Enid ignores Sanderson’s attempt to belittle her as uptight. Fortunately, not all of her co-workers are disrespectful. Enid also works closely with matronly Anne (played by Clare Perkins) and easygoing Perkins (played by Danny Lee Wynter), who both express concerns to Enid about her emotional well-being if it looks like she’s particularly disturbed by any of the violent content that she has to screen for her job. Enid experiences sexual harassment from a movie producer named Doug Smart (played by Michael Smiley) when he makes rude and sexist comments to her while he visiting in the office.

“Censor” doesn’t really show much of Enid’s home life, because viewers will get the impression that her life revolves around her work. However, there’s a tragedy from Enid’s past that has been haunting her. And a decision that her parents have made about this tragedy seems to set Enid off on a downward spiral of madness.

One day, Enid’s parents June Baines (played by Clare Holman) and George Baines (played by Andrew Havill) invite her to dinner at a restaurant to tell her some important news: They have decided to officially declare their missing daughter Lucy as dead. Lucy, who was Enid’s younger sister, disappeared in the forest of Chorleywood (a village in England), in 1958, when Lucy was 7 years old. Enid was about 12 or 13 at the time, and she was with Lucy on the day that Lucy disappeared. At the time, Lucy and Enid were living with their parents in Brimstead, Middlesex.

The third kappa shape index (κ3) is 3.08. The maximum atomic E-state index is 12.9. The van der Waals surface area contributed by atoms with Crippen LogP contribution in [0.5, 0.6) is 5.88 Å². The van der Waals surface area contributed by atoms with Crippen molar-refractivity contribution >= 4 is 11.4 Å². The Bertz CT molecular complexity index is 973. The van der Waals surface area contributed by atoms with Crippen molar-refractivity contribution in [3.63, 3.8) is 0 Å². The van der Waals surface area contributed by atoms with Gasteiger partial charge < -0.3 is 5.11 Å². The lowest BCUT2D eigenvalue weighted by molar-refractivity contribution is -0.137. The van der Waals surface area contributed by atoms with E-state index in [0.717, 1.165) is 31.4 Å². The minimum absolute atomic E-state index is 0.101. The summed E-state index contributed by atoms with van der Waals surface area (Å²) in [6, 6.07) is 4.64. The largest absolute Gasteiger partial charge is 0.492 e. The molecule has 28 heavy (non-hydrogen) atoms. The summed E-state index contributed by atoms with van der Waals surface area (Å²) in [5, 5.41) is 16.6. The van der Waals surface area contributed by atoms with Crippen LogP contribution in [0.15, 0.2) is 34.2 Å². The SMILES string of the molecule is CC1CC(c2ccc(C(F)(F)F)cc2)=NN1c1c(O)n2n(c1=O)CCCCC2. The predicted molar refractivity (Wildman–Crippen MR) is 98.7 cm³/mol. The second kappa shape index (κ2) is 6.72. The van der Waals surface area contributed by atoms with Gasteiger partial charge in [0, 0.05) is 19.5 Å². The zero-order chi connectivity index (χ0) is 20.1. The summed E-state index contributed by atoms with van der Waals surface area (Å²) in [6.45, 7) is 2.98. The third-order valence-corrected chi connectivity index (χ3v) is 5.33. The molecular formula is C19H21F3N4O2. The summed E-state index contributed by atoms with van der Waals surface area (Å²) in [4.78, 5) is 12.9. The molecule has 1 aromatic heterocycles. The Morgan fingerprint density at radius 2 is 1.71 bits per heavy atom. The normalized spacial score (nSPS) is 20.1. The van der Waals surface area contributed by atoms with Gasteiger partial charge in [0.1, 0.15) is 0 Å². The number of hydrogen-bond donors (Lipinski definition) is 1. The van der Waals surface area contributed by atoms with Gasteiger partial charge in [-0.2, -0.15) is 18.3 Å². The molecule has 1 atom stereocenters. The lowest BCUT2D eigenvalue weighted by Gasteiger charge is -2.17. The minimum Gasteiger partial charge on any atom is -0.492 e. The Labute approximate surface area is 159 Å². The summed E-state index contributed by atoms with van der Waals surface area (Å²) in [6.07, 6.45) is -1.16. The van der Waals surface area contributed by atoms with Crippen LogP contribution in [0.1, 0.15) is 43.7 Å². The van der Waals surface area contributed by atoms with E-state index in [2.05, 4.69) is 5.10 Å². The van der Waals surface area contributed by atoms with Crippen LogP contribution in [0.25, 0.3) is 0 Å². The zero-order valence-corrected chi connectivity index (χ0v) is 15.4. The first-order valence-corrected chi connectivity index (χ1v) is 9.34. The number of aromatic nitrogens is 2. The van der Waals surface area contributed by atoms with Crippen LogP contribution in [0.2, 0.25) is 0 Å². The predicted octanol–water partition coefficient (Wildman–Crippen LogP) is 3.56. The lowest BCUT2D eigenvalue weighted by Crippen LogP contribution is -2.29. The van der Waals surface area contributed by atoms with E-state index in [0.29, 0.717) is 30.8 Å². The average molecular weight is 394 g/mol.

Enid has vague and fractured memories of Lucy’s disappearance. Because she could never fully remember what happened when Lucy disappeared, it has added to the tremendous guilt that Enid has felt ever since. Enid disagrees with her parents’ decision to declare that Lucy is dead, because Enid thinks there’s still a possibility that Lucy could still be alive. Enid also thinks that Lucy was kidnapped.